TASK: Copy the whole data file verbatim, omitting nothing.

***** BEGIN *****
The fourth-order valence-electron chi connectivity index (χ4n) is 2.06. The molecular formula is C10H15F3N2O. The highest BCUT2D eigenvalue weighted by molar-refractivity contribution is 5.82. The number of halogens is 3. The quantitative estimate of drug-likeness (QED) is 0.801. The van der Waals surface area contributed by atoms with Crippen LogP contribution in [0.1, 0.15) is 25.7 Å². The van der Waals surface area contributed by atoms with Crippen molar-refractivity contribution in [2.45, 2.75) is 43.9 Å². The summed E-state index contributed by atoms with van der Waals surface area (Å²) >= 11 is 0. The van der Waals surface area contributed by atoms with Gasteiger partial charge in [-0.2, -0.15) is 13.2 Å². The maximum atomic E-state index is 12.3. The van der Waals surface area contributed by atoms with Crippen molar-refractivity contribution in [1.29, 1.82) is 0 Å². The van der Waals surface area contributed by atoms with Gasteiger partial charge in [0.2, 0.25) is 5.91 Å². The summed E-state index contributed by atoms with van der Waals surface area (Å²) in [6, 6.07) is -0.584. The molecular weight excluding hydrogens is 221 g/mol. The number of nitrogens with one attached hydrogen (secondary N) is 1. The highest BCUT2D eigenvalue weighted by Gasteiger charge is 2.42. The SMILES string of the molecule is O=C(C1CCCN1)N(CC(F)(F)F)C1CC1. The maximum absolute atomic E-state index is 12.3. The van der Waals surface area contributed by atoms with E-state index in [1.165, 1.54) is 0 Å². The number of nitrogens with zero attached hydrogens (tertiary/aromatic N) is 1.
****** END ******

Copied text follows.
The fourth-order valence-electron chi connectivity index (χ4n) is 2.06. The molecular formula is C10H15F3N2O. The highest BCUT2D eigenvalue weighted by molar-refractivity contribution is 5.82. The number of halogens is 3. The quantitative estimate of drug-likeness (QED) is 0.801. The van der Waals surface area contributed by atoms with Crippen LogP contribution in [0.1, 0.15) is 25.7 Å². The van der Waals surface area contributed by atoms with Crippen molar-refractivity contribution in [2.45, 2.75) is 43.9 Å². The summed E-state index contributed by atoms with van der Waals surface area (Å²) >= 11 is 0. The van der Waals surface area contributed by atoms with Gasteiger partial charge in [-0.2, -0.15) is 13.2 Å². The maximum atomic E-state index is 12.3. The van der Waals surface area contributed by atoms with Crippen molar-refractivity contribution in [1.29, 1.82) is 0 Å². The van der Waals surface area contributed by atoms with Gasteiger partial charge in [0.2, 0.25) is 5.91 Å². The summed E-state index contributed by atoms with van der Waals surface area (Å²) in [6, 6.07) is -0.584. The molecular weight excluding hydrogens is 221 g/mol. The number of nitrogens with one attached hydrogen (secondary N) is 1. The highest BCUT2D eigenvalue weighted by Gasteiger charge is 2.42. The SMILES string of the molecule is O=C(C1CCCN1)N(CC(F)(F)F)C1CC1. The maximum absolute atomic E-state index is 12.3. The van der Waals surface area contributed by atoms with E-state index in [1.165, 1.54) is 0 Å². The number of nitrogens with zero attached hydrogens (tertiary/aromatic N) is 1.